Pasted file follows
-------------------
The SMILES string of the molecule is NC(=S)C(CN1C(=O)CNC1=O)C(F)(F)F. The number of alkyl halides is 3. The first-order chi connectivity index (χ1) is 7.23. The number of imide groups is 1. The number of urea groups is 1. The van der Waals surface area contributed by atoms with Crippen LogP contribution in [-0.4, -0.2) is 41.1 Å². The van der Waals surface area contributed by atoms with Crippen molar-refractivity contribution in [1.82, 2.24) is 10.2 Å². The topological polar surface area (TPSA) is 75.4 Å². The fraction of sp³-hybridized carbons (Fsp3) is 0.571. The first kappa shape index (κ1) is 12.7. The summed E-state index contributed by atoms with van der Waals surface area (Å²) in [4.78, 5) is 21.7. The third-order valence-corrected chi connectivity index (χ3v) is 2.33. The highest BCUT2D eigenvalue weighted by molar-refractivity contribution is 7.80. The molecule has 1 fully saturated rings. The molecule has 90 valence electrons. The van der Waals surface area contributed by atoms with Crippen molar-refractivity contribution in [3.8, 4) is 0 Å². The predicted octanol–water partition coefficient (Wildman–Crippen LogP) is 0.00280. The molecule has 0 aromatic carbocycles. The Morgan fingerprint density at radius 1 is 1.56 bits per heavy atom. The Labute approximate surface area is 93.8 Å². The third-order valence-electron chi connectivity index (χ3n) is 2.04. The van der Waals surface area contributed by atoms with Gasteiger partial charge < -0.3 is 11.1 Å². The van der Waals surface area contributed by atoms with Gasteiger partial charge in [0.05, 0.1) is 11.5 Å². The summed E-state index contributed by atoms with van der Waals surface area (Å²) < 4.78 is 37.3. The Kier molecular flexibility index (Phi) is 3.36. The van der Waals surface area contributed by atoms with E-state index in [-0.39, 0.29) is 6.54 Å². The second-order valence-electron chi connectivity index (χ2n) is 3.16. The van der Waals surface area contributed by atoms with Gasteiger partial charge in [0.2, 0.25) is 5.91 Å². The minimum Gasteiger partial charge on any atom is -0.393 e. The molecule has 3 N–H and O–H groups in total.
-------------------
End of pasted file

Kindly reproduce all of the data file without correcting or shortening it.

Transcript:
The SMILES string of the molecule is NC(=S)C(CN1C(=O)CNC1=O)C(F)(F)F. The number of alkyl halides is 3. The first-order chi connectivity index (χ1) is 7.23. The number of imide groups is 1. The number of urea groups is 1. The van der Waals surface area contributed by atoms with Crippen LogP contribution in [-0.4, -0.2) is 41.1 Å². The van der Waals surface area contributed by atoms with Crippen molar-refractivity contribution in [1.82, 2.24) is 10.2 Å². The topological polar surface area (TPSA) is 75.4 Å². The fraction of sp³-hybridized carbons (Fsp3) is 0.571. The first kappa shape index (κ1) is 12.7. The summed E-state index contributed by atoms with van der Waals surface area (Å²) in [4.78, 5) is 21.7. The third-order valence-corrected chi connectivity index (χ3v) is 2.33. The highest BCUT2D eigenvalue weighted by molar-refractivity contribution is 7.80. The molecule has 1 fully saturated rings. The molecule has 90 valence electrons. The van der Waals surface area contributed by atoms with Crippen molar-refractivity contribution in [3.8, 4) is 0 Å². The predicted octanol–water partition coefficient (Wildman–Crippen LogP) is 0.00280. The molecule has 0 aromatic carbocycles. The Morgan fingerprint density at radius 1 is 1.56 bits per heavy atom. The Labute approximate surface area is 93.8 Å². The third-order valence-electron chi connectivity index (χ3n) is 2.04. The van der Waals surface area contributed by atoms with Gasteiger partial charge < -0.3 is 11.1 Å². The van der Waals surface area contributed by atoms with Gasteiger partial charge in [0.05, 0.1) is 11.5 Å². The summed E-state index contributed by atoms with van der Waals surface area (Å²) < 4.78 is 37.3. The Kier molecular flexibility index (Phi) is 3.36. The van der Waals surface area contributed by atoms with E-state index in [-0.39, 0.29) is 6.54 Å². The second-order valence-electron chi connectivity index (χ2n) is 3.16. The van der Waals surface area contributed by atoms with Gasteiger partial charge in [0.2, 0.25) is 5.91 Å². The minimum Gasteiger partial charge on any atom is -0.393 e. The molecule has 3 N–H and O–H groups in total.